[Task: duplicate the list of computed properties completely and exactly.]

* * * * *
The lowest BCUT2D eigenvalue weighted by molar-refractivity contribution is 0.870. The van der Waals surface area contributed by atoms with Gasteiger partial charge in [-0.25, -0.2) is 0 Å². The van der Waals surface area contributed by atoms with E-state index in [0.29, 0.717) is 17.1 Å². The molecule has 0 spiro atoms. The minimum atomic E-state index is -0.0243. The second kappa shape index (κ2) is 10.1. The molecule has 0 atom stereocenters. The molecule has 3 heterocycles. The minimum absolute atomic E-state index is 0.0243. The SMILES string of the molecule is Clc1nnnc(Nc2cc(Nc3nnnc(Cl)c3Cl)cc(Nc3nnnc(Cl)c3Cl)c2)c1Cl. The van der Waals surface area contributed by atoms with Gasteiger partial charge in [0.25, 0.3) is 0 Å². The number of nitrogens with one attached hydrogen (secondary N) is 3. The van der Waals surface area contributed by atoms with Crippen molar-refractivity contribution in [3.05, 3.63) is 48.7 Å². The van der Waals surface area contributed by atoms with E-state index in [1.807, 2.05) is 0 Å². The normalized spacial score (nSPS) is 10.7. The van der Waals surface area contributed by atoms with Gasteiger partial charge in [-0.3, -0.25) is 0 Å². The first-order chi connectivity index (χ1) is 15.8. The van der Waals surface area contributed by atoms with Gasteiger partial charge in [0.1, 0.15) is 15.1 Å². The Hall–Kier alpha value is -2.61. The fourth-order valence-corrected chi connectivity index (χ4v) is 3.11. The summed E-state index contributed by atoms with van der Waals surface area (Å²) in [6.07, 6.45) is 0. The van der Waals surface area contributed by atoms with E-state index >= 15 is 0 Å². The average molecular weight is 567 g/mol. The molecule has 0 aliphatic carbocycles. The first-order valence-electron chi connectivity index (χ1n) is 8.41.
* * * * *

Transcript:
The lowest BCUT2D eigenvalue weighted by molar-refractivity contribution is 0.870. The van der Waals surface area contributed by atoms with Gasteiger partial charge in [-0.25, -0.2) is 0 Å². The van der Waals surface area contributed by atoms with E-state index in [0.29, 0.717) is 17.1 Å². The molecule has 0 spiro atoms. The minimum atomic E-state index is -0.0243. The second kappa shape index (κ2) is 10.1. The molecule has 0 atom stereocenters. The molecule has 3 heterocycles. The minimum absolute atomic E-state index is 0.0243. The SMILES string of the molecule is Clc1nnnc(Nc2cc(Nc3nnnc(Cl)c3Cl)cc(Nc3nnnc(Cl)c3Cl)c2)c1Cl. The van der Waals surface area contributed by atoms with Gasteiger partial charge in [0.25, 0.3) is 0 Å². The number of nitrogens with one attached hydrogen (secondary N) is 3. The van der Waals surface area contributed by atoms with Crippen molar-refractivity contribution in [3.05, 3.63) is 48.7 Å². The van der Waals surface area contributed by atoms with E-state index in [1.807, 2.05) is 0 Å². The normalized spacial score (nSPS) is 10.7. The van der Waals surface area contributed by atoms with Gasteiger partial charge in [-0.3, -0.25) is 0 Å². The first-order chi connectivity index (χ1) is 15.8. The van der Waals surface area contributed by atoms with Gasteiger partial charge in [0.1, 0.15) is 15.1 Å². The Hall–Kier alpha value is -2.61. The fourth-order valence-corrected chi connectivity index (χ4v) is 3.11. The summed E-state index contributed by atoms with van der Waals surface area (Å²) in [6.07, 6.45) is 0. The van der Waals surface area contributed by atoms with E-state index >= 15 is 0 Å². The average molecular weight is 567 g/mol. The molecule has 0 aliphatic carbocycles. The first-order valence-electron chi connectivity index (χ1n) is 8.41.